Permit me, in conclusion, to return thanks to those who have contributed to the support of the Missionary fund, and also in behalf of the many thousands who have been aided during the past winter. These good works of the charitable, on the day of eternity, will rise up and call them blessed.
As my field of labor comprises the entire city and county, I have necessarily been called to visit hundreds of sick and dying.
In the month of June, I attended nineteen funerals in twenty successive days. These, with other duties, have occupied all my time. The appointment at the Home Missionary Room, in Front street, has been regularly attended to.—The congregation is large and very attentive, and no doubt much good has been effected at their prayer meetings. A great number of inquiring souls have found peace, and the glad tidings of salvation cheered their hearts in the moment of darkness, and of doubt.
" Salvation ! oh salvation !
The joyful sound proclaim,
Has learned Messiah's name !"
THE BOY WITHOUT FRIENDS.
« ?Tis bliss to feel, in life's young day,
Whilst bowed beneath misfortune's smart,
To cheer us, we've a friendly heart.”
THE POOR HOUSE.
AMONG the many poor wretches whom crime and misfortune compelled to seek the comforts of a country poor house, was the mother of our hero. Misfortune, not crime, placed her there, and the same cause kept her its inmate for six years, then she died, then she was buried, and but one living creature mourned that poor woman's fate. Her loss was a gain to the establishment, and the matron was heard to exclaim in the fulness of her christian heart:46. Thank God, Crank is dead; she had as many lives as a cat,--and that son of her's—"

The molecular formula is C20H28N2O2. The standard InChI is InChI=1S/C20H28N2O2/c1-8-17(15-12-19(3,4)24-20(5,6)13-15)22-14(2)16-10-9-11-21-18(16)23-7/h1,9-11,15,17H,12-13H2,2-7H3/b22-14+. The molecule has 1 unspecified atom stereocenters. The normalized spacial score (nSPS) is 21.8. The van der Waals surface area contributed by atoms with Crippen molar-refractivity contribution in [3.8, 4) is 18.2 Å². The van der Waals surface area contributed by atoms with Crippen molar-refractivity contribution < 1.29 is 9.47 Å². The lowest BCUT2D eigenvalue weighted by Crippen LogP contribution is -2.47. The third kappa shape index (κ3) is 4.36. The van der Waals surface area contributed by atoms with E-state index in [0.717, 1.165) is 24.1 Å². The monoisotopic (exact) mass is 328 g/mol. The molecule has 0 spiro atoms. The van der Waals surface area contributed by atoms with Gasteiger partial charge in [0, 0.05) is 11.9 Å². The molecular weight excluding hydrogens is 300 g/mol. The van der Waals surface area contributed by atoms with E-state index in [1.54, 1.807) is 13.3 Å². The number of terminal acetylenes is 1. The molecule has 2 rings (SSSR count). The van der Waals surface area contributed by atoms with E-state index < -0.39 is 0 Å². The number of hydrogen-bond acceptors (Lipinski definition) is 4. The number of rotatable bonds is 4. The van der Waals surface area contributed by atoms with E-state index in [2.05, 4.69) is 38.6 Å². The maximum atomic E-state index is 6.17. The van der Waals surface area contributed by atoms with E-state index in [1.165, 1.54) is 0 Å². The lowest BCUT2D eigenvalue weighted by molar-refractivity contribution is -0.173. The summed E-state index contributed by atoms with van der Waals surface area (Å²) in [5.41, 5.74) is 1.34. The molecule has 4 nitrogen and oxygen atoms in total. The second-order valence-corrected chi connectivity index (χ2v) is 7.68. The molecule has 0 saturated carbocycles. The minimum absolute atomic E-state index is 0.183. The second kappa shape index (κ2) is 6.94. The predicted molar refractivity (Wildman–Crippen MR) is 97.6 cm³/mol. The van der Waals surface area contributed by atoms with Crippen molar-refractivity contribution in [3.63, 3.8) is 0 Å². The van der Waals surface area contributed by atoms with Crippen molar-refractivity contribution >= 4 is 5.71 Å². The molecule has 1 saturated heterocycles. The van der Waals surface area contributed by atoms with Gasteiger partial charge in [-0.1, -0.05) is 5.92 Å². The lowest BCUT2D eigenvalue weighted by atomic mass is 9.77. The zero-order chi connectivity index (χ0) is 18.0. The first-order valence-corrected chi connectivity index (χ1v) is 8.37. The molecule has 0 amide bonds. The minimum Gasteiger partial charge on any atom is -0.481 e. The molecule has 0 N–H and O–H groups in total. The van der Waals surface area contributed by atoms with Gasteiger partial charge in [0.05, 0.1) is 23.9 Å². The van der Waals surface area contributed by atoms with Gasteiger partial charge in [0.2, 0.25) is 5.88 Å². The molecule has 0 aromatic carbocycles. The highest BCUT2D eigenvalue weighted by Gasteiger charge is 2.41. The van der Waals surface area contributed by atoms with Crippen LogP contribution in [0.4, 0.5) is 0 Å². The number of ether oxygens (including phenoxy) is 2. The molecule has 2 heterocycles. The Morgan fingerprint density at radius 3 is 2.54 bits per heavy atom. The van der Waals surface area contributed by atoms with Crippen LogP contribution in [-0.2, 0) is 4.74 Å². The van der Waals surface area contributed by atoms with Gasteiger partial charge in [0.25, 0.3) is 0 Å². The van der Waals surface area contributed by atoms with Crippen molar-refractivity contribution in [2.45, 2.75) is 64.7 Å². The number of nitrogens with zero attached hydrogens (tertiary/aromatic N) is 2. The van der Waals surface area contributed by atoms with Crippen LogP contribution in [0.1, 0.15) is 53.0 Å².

“Must quit the house," exclaimed a rough voice.
“Yes, Mr. Tough, you say right—he must leave; our expenses are already too heavy."
Mr. Tough was one of the overseers, and he entered the room just as Mrs. Comfort was rejoicing over the demise of poor Mrs. Crank.
"I observed, Mr. Tough, that the deceased has been a burden on the house for six years,—it is true she was a good washer, but what is that! twelve hours labor is no
thing to a healthy person, and you know she was not healthy. The boy"
“ Yes, madam,” interrupted Tough, “ he must be off; he is now fourteen years of age, and as our anniversary dinner comes off shortly, we must get rid of all the useless ones.”
“Ah, Mr. Tough, you are a tender soul."
“ Talking of tender, dear Mrs. Comfort, do not neglect the ducks,”
“ Leave that to me. Turkeys, ducks and geese, shall be of the real poor-house stamp;-fat, plump and tender.”
“Like yourself, Mrs. Comfort. Ah! what a blessing it is to have such a matron! What have you done, Mrs. C., with that pale sickly girl who came here last Saturday? She looked wretched.”
“ Very low. I placed here in the wash house. She will die in a month."
6 Considerate woman! In the wash house ?"
" Yes. I did think of putting her in the carding room, but she is too far gone. She will wash herself to death, I am fearful; she will work—"
“ Must work, Mrs. C. The poor house must be sustained.”
“ Indeed it must. So much idleness will never do, Mr. Tough."
Well, Mrs. C., I must leave you now; before I go, however, I think I will take some of that port wine which was bequeathed to us by that good man, Mr. Jones. Ah! what a heart! And then to act so foolish as to leave it expressly for the sick. Indeed, Mrs. C., I have not been well since he died."
“ Nor I, Mr. Tough. That wine is a sacred trust, and the idea of giving it to the dirty filthy poor is ridiculous. Poor man, he had no notion of the world.”